06 March 2009

Halitosis cure in your toothbrush

Research shows brushing twice a day with antibacterial toothpaste and using a toothbrush with a built-in tongue scraper can eliminate chronic bad breath.


Brushing twice a day with antibacterial toothpaste and using a toothbrush with a built-in tongue scraper can eliminate chronic bad breath, according to research presented at the 2008 annual meeting of the American Association for Dental Research in Texas.

Chronic bad breath, or halitosis, is often caused by the breakdown of bacteria in the mouth, producing foul-smelling sulfur compounds. It's estimated that 25 percent of adults suffer the embarrassment of chronic bad breath and the percentage may be as high as 50 percent in older adults.

In a 28-day study of 14 adults with chronic bad breath, Peter Moses, a student at the State University of New York at Buffalo School of Dental Medicine, and colleagues found that brushing twice daily with a toothpaste containing triclosan and scraping the tongue surface eliminated the problem.

Triclosan is an antibacterial agent used in acne medications, hand soaps, detergents and deodorants. "Most toothpaste's do not contain triclosan," said Dr Joseph J. Zambon, who was involved in the research.

Triclosan is found in Colgate Total toothpaste, made by Colgate-Palmolive Co., which sponsored the study.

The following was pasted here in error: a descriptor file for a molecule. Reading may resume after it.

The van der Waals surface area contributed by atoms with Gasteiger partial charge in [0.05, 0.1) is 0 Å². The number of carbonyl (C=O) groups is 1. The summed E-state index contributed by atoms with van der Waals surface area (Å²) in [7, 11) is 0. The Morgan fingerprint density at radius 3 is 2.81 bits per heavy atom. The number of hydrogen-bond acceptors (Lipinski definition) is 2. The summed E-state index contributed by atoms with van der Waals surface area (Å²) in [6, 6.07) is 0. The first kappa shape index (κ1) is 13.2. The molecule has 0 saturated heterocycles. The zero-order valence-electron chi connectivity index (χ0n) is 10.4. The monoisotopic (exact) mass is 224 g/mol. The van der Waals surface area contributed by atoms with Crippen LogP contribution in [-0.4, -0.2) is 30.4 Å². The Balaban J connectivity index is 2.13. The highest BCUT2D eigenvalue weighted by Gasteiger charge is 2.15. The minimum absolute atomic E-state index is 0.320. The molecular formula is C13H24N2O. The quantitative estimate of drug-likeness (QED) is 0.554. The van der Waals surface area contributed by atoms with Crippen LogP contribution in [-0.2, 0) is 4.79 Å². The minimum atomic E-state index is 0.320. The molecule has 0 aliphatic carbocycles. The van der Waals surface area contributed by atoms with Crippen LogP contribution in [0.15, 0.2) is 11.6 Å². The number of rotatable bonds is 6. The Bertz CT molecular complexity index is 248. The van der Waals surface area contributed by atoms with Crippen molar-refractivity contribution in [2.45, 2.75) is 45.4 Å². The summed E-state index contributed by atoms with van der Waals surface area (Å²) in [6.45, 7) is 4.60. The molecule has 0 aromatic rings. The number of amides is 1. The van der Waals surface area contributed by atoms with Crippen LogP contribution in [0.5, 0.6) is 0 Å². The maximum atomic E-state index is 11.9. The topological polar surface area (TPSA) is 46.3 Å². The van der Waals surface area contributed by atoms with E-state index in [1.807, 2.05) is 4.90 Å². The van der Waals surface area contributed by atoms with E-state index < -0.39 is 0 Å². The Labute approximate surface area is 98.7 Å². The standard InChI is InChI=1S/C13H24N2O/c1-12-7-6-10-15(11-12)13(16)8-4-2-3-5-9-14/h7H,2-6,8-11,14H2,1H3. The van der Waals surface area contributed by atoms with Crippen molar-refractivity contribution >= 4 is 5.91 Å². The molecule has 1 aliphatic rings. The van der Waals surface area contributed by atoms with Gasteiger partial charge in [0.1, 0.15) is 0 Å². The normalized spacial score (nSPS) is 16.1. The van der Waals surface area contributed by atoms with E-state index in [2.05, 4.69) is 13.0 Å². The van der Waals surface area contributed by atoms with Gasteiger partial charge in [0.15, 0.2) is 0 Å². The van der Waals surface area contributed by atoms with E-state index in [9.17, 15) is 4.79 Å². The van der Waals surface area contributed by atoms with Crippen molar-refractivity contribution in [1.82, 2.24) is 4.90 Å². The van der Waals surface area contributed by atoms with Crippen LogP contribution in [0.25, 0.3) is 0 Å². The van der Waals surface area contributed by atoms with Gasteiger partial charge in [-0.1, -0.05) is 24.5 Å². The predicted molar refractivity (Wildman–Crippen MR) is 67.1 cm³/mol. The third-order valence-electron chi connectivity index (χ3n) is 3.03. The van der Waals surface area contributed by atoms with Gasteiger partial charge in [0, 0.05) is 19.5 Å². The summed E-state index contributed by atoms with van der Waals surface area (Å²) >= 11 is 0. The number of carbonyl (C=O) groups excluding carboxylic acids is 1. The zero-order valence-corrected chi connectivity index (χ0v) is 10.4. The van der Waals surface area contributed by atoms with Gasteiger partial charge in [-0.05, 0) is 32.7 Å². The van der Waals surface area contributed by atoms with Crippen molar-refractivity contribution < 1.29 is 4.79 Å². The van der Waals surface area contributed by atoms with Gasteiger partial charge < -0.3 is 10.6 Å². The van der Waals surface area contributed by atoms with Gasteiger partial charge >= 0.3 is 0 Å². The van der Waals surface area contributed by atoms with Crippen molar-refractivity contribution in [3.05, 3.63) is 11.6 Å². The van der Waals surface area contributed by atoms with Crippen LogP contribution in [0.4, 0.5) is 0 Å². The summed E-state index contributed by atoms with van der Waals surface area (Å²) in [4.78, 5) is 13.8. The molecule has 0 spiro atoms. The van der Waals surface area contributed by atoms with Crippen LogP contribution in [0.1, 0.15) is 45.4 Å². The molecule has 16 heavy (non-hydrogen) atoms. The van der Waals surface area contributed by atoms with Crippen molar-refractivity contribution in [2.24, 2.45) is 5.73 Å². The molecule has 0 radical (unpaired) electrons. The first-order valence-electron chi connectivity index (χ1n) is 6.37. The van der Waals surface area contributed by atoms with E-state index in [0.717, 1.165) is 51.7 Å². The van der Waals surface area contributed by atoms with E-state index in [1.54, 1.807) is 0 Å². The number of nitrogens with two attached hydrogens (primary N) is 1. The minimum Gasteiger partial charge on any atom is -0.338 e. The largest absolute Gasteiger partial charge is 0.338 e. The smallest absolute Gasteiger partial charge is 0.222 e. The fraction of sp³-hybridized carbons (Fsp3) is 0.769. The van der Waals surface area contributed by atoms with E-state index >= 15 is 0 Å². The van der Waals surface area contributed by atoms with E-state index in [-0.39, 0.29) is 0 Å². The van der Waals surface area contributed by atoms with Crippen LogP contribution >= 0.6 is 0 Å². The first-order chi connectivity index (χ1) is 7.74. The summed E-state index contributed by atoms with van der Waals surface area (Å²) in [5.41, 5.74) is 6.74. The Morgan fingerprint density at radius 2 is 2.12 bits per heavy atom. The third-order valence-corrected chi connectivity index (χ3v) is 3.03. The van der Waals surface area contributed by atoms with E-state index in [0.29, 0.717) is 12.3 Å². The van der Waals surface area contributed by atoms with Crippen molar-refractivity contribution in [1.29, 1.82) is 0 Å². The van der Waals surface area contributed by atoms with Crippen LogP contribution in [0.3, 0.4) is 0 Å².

How the study was done
At the beginning and end of the study, researchers measured mouth air levels of odour-causing bacteria and analysed tongue scrapings for 20 species of bacteria known to cause bad breath.

According to the researchers, brushing twice daily with triclosan-containing toothpaste and using a tongue scraper reduced levels of odour-causing bacteria in the mouth from an average slightly more than 400 parts-per-billion at the start of the study to an average of 100 parts-per-billion at the end of the 28-day study period.

"All participants eliminated their halitosis after using this triclosan-containing toothpaste and a tongue cleaner," Moses said.

"The fear of halitosis, known as halitophobia, sometimes is so great that up to 25 percent of people claiming to have halitosis actually don't," he added.

"Halitophobia is associated with obsessive compulsive disorders and even has resulted in suicide, so there is a need for effective treatments for this condition." - (ReutersHealth)

April 2008

Read more:
Kiss bad breath goodbye


Read Health24’s Comments Policy

Comment on this story
Comments have been closed for this article.

Live healthier

Exercise benefits for seniors »

Working out in the concrete jungle Even a little exercise may help prevent dementia Here’s an unexpected way to boost your memory: running

Seniors who exercise recover more quickly from injury or illness

When sedentary older adults got into an exercise routine, it curbed their risk of suffering a disabling injury or illness and helped them recover if anything did happen to them.